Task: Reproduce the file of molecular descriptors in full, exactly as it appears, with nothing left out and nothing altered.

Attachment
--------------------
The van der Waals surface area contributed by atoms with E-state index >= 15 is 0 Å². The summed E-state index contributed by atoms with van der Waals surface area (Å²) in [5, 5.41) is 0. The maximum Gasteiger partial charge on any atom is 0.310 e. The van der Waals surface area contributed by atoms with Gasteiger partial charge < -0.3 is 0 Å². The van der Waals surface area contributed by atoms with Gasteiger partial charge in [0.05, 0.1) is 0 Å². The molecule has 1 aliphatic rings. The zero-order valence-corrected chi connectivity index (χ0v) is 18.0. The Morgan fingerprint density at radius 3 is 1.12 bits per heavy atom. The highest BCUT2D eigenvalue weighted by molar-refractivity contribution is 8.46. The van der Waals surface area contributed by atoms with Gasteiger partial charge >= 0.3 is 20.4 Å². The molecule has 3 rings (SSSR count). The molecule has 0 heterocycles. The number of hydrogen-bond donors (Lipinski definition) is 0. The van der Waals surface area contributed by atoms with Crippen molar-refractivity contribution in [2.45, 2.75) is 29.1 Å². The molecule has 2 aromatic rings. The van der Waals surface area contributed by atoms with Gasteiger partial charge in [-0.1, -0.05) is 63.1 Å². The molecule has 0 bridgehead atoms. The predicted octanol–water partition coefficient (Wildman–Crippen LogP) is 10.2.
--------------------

The van der Waals surface area contributed by atoms with E-state index >= 15 is 0 Å². The summed E-state index contributed by atoms with van der Waals surface area (Å²) in [5, 5.41) is 0. The maximum Gasteiger partial charge on any atom is 0.310 e. The van der Waals surface area contributed by atoms with Gasteiger partial charge < -0.3 is 0 Å². The van der Waals surface area contributed by atoms with Gasteiger partial charge in [0.05, 0.1) is 0 Å². The molecule has 1 aliphatic rings. The zero-order valence-corrected chi connectivity index (χ0v) is 18.0. The Morgan fingerprint density at radius 3 is 1.12 bits per heavy atom. The highest BCUT2D eigenvalue weighted by molar-refractivity contribution is 8.46. The van der Waals surface area contributed by atoms with Gasteiger partial charge >= 0.3 is 20.4 Å². The molecule has 3 rings (SSSR count). The molecule has 0 heterocycles. The number of hydrogen-bond donors (Lipinski definition) is 0. The van der Waals surface area contributed by atoms with Crippen molar-refractivity contribution in [2.45, 2.75) is 29.1 Å². The molecule has 2 aromatic rings. The van der Waals surface area contributed by atoms with Gasteiger partial charge in [-0.1, -0.05) is 63.1 Å². The molecule has 0 bridgehead atoms. The predicted octanol–water partition coefficient (Wildman–Crippen LogP) is 10.2.